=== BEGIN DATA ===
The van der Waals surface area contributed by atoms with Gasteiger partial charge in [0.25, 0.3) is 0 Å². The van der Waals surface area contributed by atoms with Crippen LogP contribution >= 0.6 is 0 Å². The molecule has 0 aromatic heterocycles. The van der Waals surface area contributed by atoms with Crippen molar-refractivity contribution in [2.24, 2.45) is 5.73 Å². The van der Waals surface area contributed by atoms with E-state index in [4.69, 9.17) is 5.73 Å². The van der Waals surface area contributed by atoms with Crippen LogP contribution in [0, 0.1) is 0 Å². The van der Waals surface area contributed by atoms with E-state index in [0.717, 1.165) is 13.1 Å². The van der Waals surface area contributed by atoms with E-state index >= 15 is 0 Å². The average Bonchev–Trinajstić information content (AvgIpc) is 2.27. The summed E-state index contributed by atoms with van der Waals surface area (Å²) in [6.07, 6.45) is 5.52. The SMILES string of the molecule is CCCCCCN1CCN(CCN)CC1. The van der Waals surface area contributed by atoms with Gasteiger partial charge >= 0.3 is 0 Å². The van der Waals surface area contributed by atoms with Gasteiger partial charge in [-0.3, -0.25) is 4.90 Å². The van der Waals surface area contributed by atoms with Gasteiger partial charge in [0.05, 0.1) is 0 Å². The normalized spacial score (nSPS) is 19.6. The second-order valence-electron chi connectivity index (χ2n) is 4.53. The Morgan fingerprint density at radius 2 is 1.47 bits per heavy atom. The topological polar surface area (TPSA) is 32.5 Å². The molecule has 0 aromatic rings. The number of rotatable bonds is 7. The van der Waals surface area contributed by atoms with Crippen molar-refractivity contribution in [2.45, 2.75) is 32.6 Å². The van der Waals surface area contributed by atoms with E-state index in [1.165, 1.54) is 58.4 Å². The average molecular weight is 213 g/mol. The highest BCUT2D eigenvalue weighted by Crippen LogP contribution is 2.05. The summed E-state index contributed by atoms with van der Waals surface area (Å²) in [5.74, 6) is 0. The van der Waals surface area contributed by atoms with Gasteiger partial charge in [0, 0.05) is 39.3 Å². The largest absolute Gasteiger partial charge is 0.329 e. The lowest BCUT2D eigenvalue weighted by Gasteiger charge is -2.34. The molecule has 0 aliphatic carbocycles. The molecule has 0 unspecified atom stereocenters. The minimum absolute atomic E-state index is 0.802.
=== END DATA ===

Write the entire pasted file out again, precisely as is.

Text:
The van der Waals surface area contributed by atoms with Gasteiger partial charge in [0.25, 0.3) is 0 Å². The van der Waals surface area contributed by atoms with Crippen LogP contribution >= 0.6 is 0 Å². The molecule has 0 aromatic heterocycles. The van der Waals surface area contributed by atoms with Crippen molar-refractivity contribution in [2.24, 2.45) is 5.73 Å². The van der Waals surface area contributed by atoms with E-state index in [4.69, 9.17) is 5.73 Å². The van der Waals surface area contributed by atoms with Crippen LogP contribution in [0, 0.1) is 0 Å². The van der Waals surface area contributed by atoms with E-state index in [0.717, 1.165) is 13.1 Å². The van der Waals surface area contributed by atoms with E-state index >= 15 is 0 Å². The average Bonchev–Trinajstić information content (AvgIpc) is 2.27. The summed E-state index contributed by atoms with van der Waals surface area (Å²) in [6.07, 6.45) is 5.52. The SMILES string of the molecule is CCCCCCN1CCN(CCN)CC1. The van der Waals surface area contributed by atoms with Gasteiger partial charge >= 0.3 is 0 Å². The van der Waals surface area contributed by atoms with Gasteiger partial charge in [-0.3, -0.25) is 4.90 Å². The van der Waals surface area contributed by atoms with Gasteiger partial charge in [0.05, 0.1) is 0 Å². The normalized spacial score (nSPS) is 19.6. The second-order valence-electron chi connectivity index (χ2n) is 4.53. The Morgan fingerprint density at radius 2 is 1.47 bits per heavy atom. The topological polar surface area (TPSA) is 32.5 Å². The molecule has 0 aromatic rings. The number of rotatable bonds is 7. The van der Waals surface area contributed by atoms with Crippen molar-refractivity contribution in [2.45, 2.75) is 32.6 Å². The van der Waals surface area contributed by atoms with E-state index in [1.165, 1.54) is 58.4 Å². The average molecular weight is 213 g/mol. The highest BCUT2D eigenvalue weighted by Crippen LogP contribution is 2.05. The summed E-state index contributed by atoms with van der Waals surface area (Å²) in [5.74, 6) is 0. The van der Waals surface area contributed by atoms with Gasteiger partial charge in [0, 0.05) is 39.3 Å². The largest absolute Gasteiger partial charge is 0.329 e. The lowest BCUT2D eigenvalue weighted by Gasteiger charge is -2.34. The molecule has 0 aliphatic carbocycles. The molecule has 0 unspecified atom stereocenters. The minimum absolute atomic E-state index is 0.802.